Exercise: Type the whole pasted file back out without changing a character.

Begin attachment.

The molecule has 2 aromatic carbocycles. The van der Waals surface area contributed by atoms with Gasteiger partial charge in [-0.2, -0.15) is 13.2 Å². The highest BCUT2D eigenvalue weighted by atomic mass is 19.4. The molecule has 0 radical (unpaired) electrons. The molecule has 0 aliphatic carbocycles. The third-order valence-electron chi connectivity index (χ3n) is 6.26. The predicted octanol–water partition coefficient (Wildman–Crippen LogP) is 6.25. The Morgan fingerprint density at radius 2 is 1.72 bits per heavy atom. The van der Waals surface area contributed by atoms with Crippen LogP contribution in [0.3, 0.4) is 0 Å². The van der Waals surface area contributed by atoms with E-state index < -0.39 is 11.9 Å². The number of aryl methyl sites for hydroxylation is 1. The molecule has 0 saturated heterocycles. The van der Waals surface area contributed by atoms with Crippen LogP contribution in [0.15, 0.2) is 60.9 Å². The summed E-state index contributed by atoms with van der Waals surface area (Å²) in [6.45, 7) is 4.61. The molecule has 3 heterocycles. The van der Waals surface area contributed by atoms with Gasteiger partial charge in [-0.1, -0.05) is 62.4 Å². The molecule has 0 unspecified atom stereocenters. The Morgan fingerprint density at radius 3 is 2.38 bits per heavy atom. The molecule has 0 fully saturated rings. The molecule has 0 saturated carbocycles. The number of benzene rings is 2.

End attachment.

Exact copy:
The molecule has 2 aromatic carbocycles. The van der Waals surface area contributed by atoms with Gasteiger partial charge in [-0.2, -0.15) is 13.2 Å². The highest BCUT2D eigenvalue weighted by atomic mass is 19.4. The molecule has 0 radical (unpaired) electrons. The molecule has 0 aliphatic carbocycles. The third-order valence-electron chi connectivity index (χ3n) is 6.26. The predicted octanol–water partition coefficient (Wildman–Crippen LogP) is 6.25. The Morgan fingerprint density at radius 2 is 1.72 bits per heavy atom. The van der Waals surface area contributed by atoms with Crippen LogP contribution in [0.3, 0.4) is 0 Å². The van der Waals surface area contributed by atoms with E-state index < -0.39 is 11.9 Å². The number of aryl methyl sites for hydroxylation is 1. The molecule has 0 saturated heterocycles. The van der Waals surface area contributed by atoms with Crippen LogP contribution in [0.15, 0.2) is 60.9 Å². The summed E-state index contributed by atoms with van der Waals surface area (Å²) in [6.45, 7) is 4.61. The molecule has 3 heterocycles. The van der Waals surface area contributed by atoms with Gasteiger partial charge in [-0.1, -0.05) is 62.4 Å². The molecule has 0 unspecified atom stereocenters. The Morgan fingerprint density at radius 3 is 2.38 bits per heavy atom. The molecule has 0 fully saturated rings. The molecule has 0 saturated carbocycles. The number of benzene rings is 2.